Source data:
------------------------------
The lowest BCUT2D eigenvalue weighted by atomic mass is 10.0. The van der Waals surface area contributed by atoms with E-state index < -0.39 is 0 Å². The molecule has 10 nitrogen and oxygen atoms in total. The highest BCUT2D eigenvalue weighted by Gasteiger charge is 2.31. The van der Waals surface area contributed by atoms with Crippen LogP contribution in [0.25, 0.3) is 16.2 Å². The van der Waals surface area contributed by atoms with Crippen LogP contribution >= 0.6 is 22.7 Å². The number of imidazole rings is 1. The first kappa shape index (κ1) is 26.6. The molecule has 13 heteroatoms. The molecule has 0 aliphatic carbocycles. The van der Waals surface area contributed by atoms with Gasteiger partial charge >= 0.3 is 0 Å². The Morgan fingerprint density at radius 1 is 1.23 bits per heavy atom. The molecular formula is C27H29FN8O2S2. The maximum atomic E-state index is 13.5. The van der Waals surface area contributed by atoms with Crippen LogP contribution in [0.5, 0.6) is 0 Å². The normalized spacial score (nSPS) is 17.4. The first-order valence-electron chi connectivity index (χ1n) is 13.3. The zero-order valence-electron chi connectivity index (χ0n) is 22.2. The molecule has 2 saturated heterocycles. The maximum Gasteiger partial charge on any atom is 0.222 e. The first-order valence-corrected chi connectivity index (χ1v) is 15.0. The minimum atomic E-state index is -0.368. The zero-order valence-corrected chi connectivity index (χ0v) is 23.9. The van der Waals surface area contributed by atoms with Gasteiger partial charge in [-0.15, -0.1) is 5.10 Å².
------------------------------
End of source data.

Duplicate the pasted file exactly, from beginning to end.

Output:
The lowest BCUT2D eigenvalue weighted by atomic mass is 10.0. The van der Waals surface area contributed by atoms with E-state index < -0.39 is 0 Å². The molecule has 10 nitrogen and oxygen atoms in total. The highest BCUT2D eigenvalue weighted by Gasteiger charge is 2.31. The van der Waals surface area contributed by atoms with Crippen LogP contribution in [0.25, 0.3) is 16.2 Å². The van der Waals surface area contributed by atoms with Crippen LogP contribution >= 0.6 is 22.7 Å². The number of imidazole rings is 1. The first kappa shape index (κ1) is 26.6. The molecule has 13 heteroatoms. The molecule has 0 aliphatic carbocycles. The van der Waals surface area contributed by atoms with Gasteiger partial charge >= 0.3 is 0 Å². The Morgan fingerprint density at radius 1 is 1.23 bits per heavy atom. The molecular formula is C27H29FN8O2S2. The maximum atomic E-state index is 13.5. The van der Waals surface area contributed by atoms with Crippen LogP contribution in [0.5, 0.6) is 0 Å². The normalized spacial score (nSPS) is 17.4. The first-order valence-electron chi connectivity index (χ1n) is 13.3. The zero-order valence-electron chi connectivity index (χ0n) is 22.2. The molecule has 2 saturated heterocycles. The maximum Gasteiger partial charge on any atom is 0.222 e. The first-order valence-corrected chi connectivity index (χ1v) is 15.0. The minimum atomic E-state index is -0.368. The zero-order valence-corrected chi connectivity index (χ0v) is 23.9. The van der Waals surface area contributed by atoms with Gasteiger partial charge in [-0.15, -0.1) is 5.10 Å².